Ah the seventies. Sure, we only had electricity three days a week, two channels on TV and a record of hooliganism that would embarrass Genghis Khan, but still – it was a simpler time.
Men were men, women were women, and anyone in door-to-door sales was a randy old goat. Yes, popular fiction would have us believe window washers, driving instructors and gas-fitters were all delivering bored housewives considerably more than an extended warrantee – just ask Robin Askwith.
Of course, since those heady days, the face of the British economy has undergone a Jocelyn Wildenstein-esque transformation, which should (pay attention at the back there, George) soon establish the UK as a low-carbon hub.
But how to convince those Tory grandees who fear a solar farm might ruin that half of Oxfordshire they inherited from Great Uncle Tarquin? Well, the Tank might just have found the most convincing argument for the green economy yet, and all thanks to Rupert Murdoch's ever-charming Sun.
The Sun's hard-hitting problem page, Dear Deirdre, reported this weekend that a 19-year-old solar panel fitter is effortlessly rising to the challenge of entertaining ladies of a certain age.
"He was with his boss and was really sweet. They took a few days on the job and I really got to know him chatting over cups of tea and so on," wahey-ed a 38-year-old in the Bun's august pages this Sunday.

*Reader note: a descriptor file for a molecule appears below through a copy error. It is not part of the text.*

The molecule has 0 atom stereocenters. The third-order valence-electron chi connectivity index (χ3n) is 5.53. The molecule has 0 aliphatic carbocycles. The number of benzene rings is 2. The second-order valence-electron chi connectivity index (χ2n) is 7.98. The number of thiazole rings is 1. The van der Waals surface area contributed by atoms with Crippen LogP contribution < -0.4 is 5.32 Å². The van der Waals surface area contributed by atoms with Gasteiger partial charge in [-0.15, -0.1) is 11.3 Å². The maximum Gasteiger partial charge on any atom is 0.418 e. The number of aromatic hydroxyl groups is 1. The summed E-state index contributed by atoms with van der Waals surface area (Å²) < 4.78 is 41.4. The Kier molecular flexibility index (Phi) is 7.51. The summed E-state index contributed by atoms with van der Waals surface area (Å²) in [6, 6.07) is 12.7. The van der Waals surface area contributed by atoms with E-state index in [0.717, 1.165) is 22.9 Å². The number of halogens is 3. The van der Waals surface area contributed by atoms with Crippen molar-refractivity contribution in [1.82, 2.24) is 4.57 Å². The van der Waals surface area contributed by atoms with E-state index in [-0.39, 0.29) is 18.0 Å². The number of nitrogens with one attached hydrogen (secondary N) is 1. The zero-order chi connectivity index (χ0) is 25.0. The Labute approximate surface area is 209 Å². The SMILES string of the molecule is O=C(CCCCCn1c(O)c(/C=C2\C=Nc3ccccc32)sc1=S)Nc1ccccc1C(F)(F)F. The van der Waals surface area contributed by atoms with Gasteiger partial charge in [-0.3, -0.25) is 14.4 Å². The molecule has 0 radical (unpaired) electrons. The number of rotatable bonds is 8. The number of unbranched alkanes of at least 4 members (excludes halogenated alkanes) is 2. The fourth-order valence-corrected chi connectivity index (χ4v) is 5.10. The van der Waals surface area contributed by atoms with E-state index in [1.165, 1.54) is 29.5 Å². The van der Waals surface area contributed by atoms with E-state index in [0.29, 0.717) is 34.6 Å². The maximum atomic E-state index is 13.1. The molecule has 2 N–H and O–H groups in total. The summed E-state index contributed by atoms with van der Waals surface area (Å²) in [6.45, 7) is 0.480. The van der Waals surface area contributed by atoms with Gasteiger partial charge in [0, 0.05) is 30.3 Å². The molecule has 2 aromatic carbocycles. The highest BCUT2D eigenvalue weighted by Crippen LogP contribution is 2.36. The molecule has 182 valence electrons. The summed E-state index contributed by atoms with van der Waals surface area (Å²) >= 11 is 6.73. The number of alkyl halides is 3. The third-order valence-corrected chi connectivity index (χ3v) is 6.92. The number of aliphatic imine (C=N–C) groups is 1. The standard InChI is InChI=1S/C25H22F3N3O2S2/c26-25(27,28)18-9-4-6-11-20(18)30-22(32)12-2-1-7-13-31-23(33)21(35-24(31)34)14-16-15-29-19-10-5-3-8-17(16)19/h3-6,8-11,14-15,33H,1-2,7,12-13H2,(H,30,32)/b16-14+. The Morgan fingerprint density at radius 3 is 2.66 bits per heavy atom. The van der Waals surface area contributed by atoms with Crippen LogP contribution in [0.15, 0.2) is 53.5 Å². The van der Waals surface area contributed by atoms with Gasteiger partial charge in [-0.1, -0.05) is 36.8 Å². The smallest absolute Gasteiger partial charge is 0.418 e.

And as is the way of these affaires de coeur, "things then went to the next level and ended up in my bed".
Great stuff, another beautiful tale of requited love with sexy results, thought the Tank, flicking towards the front of the paper – but wait! "He's called me tonight," complained our not-in-any-way-made-up correspondent, "and says our relationship must end as his mum would go mad if she found out about us!" Bom, bom booooooooom
Fortunately, Deirdre is quick to put a metaphorical arm round the broken-hearted lady's shoulder. "There was never much chance this relationship would last," she sympathises, before parroting her unique brand of agony aunt platitudes.
Of course the important thing here is: who is this man? Do YOU know him? Write to [get back to the point – Ed]
Ahem. Of course, the most important thing here is: the benefits of green jobs are clear – not only economic growth and energy independence, but also a sure-fire way to win over that tricky Shades of Grey-reading demographic and a return to good-old seventies values. What more could all those Tory strategists worried about their party's appeal to women voters want?
Shoemaker has unveiled new 2020 goals to hit 50 per cent renewable energy, plant 10 million trees and boost use of recycled and organic materials
Group of 26 companies, including Nestlé and Philips, signal intention to engage with recently launched regional platform
Nature has proven methods to help gird against property damage or supply-chain disruptions, and the Nature Conservancy wants business to harness these tools
Survey reveals that a quarter of the British public feel they don't need a car, though more are considering electric car ownership